Romney told the exhilarated audience of Colorado conservatives they need to get voters who have converted away from Obama to the polls.

"You guys are going to have to cheer here, and then go out and knock on doors, and get people who voted for President Obama to see the light and come join our team," he said. "And if you do that, we'll all be able to come together and have a wonderful inauguration celebration in January. So let's make sure that happens."

Before leaving Colorado, Romney brought in more campaign cash to fund the final push. He went to a mansion on the Cherry Hills Country Club south of Denver, where a Bentley and other luxury cars were lined up for a private breakfast with donors who contributed at least $50,000. Their money will help fund Romney's current advertising gap in the final weeks, putting out messages like the ads his campaign revealed Thursday outlining his job creation plan and accusing Obama's budget deficits of raising the tax burden on Americans.

With a 13-day break before their next debate, Obama and Romney have time to hone their arguments while their campaigns continue to bombard the most hotly contested states with negative ads that go far beyond the more restrained jibes the candidates leveled from their respective podiums. Obama made no mention, for example, of Romney's caught-on-tape remark that he's not worried about the 47 percent of Americans who don't pay federal income taxes. Democratic ads, though, have been making hay with the comment.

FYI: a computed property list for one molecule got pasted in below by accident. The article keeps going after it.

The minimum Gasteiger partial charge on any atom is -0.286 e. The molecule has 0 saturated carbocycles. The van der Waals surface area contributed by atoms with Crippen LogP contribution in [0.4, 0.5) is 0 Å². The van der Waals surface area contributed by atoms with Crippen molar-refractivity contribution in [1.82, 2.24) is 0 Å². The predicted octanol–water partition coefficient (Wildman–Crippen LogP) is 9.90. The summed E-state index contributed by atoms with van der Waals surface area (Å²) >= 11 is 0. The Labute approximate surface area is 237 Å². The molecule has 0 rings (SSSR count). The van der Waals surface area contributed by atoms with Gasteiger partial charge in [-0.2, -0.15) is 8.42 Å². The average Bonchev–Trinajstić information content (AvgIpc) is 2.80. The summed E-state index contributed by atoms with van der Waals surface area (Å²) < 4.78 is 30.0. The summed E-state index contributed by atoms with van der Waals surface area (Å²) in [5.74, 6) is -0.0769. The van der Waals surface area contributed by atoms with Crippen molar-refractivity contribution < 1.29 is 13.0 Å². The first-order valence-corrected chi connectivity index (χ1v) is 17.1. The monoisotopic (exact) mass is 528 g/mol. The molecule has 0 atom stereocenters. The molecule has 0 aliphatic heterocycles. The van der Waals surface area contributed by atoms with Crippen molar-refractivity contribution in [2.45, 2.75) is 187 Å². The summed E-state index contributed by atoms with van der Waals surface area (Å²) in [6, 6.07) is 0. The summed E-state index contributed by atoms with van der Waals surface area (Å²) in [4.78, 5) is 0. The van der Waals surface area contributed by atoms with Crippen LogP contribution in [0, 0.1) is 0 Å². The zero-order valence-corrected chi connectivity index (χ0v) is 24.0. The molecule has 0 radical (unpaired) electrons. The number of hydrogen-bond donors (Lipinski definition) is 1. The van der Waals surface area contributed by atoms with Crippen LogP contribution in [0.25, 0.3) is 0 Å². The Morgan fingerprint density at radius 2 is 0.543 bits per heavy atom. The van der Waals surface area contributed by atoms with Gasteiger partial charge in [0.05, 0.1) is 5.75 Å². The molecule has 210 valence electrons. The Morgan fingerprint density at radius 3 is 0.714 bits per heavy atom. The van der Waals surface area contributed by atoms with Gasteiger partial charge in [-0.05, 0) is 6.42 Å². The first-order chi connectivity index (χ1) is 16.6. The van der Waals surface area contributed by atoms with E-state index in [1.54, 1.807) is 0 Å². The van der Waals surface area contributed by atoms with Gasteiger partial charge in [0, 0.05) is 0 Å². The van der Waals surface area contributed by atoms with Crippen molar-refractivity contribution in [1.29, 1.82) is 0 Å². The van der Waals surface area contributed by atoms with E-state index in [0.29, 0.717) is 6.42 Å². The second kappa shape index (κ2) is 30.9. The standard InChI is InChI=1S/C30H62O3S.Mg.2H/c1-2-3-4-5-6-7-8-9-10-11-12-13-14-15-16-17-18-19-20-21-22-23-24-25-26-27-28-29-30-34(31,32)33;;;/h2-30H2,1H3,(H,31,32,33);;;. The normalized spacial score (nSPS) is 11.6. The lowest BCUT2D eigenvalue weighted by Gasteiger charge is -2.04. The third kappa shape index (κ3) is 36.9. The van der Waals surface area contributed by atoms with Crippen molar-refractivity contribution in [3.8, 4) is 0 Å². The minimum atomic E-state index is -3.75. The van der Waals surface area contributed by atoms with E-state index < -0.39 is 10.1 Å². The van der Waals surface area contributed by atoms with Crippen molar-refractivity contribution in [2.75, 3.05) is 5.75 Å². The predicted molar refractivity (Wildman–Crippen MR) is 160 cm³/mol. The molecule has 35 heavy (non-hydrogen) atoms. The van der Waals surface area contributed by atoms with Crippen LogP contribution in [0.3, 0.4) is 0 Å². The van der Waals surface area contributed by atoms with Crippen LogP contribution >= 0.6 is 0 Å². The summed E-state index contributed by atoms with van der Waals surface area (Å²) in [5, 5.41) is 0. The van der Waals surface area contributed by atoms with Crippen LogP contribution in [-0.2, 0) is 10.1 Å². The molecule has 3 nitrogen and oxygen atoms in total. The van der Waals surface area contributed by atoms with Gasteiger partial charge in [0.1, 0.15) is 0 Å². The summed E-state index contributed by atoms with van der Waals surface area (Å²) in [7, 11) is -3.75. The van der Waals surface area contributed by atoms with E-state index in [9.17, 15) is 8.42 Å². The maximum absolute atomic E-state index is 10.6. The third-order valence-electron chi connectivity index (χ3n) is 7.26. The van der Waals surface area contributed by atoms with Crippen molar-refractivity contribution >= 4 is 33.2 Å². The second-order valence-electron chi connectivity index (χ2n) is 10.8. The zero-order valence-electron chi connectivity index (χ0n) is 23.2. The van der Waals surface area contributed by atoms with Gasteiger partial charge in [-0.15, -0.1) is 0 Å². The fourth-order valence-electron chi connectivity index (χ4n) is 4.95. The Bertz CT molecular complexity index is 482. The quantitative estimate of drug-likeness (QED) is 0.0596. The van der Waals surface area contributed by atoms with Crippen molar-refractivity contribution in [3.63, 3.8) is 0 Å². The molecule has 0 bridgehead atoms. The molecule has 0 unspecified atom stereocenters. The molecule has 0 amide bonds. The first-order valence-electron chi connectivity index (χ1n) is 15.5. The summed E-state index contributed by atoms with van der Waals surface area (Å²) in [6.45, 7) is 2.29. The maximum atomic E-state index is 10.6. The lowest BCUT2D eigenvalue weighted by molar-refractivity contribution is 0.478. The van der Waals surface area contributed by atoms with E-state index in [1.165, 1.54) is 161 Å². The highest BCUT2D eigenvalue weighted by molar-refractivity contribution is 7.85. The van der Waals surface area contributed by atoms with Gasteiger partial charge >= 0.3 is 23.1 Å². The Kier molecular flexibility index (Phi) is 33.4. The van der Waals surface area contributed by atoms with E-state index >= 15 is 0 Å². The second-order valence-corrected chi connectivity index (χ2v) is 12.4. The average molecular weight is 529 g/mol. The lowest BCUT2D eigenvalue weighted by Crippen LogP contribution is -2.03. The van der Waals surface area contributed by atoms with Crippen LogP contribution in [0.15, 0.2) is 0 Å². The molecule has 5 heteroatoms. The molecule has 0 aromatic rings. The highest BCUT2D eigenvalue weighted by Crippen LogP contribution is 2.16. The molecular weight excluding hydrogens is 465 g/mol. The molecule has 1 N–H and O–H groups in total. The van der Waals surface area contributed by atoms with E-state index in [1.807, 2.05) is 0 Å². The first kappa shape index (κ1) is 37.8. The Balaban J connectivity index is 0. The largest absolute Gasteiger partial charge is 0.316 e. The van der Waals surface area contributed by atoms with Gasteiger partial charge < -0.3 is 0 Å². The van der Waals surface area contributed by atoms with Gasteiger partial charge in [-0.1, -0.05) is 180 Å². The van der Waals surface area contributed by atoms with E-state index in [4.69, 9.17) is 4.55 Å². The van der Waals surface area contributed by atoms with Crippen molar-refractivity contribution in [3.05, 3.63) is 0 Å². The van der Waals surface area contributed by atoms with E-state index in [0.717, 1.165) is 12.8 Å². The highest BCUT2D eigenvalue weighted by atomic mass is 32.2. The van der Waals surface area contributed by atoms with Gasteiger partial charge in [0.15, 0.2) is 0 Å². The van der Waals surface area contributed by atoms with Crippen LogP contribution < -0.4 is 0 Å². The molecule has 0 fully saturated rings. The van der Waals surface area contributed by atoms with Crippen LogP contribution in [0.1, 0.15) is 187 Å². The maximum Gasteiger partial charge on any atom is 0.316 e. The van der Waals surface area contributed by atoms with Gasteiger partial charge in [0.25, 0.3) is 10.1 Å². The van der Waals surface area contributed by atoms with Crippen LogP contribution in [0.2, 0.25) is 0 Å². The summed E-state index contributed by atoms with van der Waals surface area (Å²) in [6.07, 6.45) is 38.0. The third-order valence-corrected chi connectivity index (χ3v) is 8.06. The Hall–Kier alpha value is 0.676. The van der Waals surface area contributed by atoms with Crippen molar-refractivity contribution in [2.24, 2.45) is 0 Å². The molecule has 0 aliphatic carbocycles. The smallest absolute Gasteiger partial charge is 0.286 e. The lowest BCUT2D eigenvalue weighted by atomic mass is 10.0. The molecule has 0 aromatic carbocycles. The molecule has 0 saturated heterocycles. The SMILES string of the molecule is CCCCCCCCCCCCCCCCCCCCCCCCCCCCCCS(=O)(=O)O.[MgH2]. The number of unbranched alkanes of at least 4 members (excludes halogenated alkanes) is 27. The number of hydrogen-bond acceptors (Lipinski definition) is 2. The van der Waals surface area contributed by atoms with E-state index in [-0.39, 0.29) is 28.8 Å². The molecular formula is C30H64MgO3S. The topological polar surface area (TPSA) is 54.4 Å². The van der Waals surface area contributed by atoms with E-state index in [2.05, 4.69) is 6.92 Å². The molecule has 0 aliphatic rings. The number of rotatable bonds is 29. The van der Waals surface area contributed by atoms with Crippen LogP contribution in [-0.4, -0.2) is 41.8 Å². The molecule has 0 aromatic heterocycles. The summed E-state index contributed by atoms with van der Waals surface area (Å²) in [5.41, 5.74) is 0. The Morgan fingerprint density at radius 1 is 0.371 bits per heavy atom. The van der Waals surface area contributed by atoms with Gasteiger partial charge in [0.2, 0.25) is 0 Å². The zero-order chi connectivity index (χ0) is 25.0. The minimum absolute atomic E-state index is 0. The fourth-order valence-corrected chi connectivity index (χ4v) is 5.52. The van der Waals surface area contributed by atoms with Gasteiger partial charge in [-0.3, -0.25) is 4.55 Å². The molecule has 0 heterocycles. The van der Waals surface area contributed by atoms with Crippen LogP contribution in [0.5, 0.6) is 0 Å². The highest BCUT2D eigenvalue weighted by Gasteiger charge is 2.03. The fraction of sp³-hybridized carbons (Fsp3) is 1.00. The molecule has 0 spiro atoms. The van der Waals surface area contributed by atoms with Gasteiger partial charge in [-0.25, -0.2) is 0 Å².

In the next few weeks, Romney is expected to give a number of policy speeches filling in details as he tries to sharpen the contrast with Obama while answering criticism that he hasn't clearly outlined his plans. The Republican challenger begins with a foreign policy speech in Virginia on Monday. Subsequent speeches are expected to focus on his plans for job creation, debt and spending.

Next up on the debate stage are Biden and Ryan, who meet Oct. 11 at Centre College in Danville, Ky., for their lone campaign debate. Obama and Romney go back at it on Oct. 16, in a town hall-style format at Hofstra University in Hempstead, N.Y. Their final faceoff, devoted to foreign affairs, is Oct. 22 at Lynn University in Boca Raton, Fla.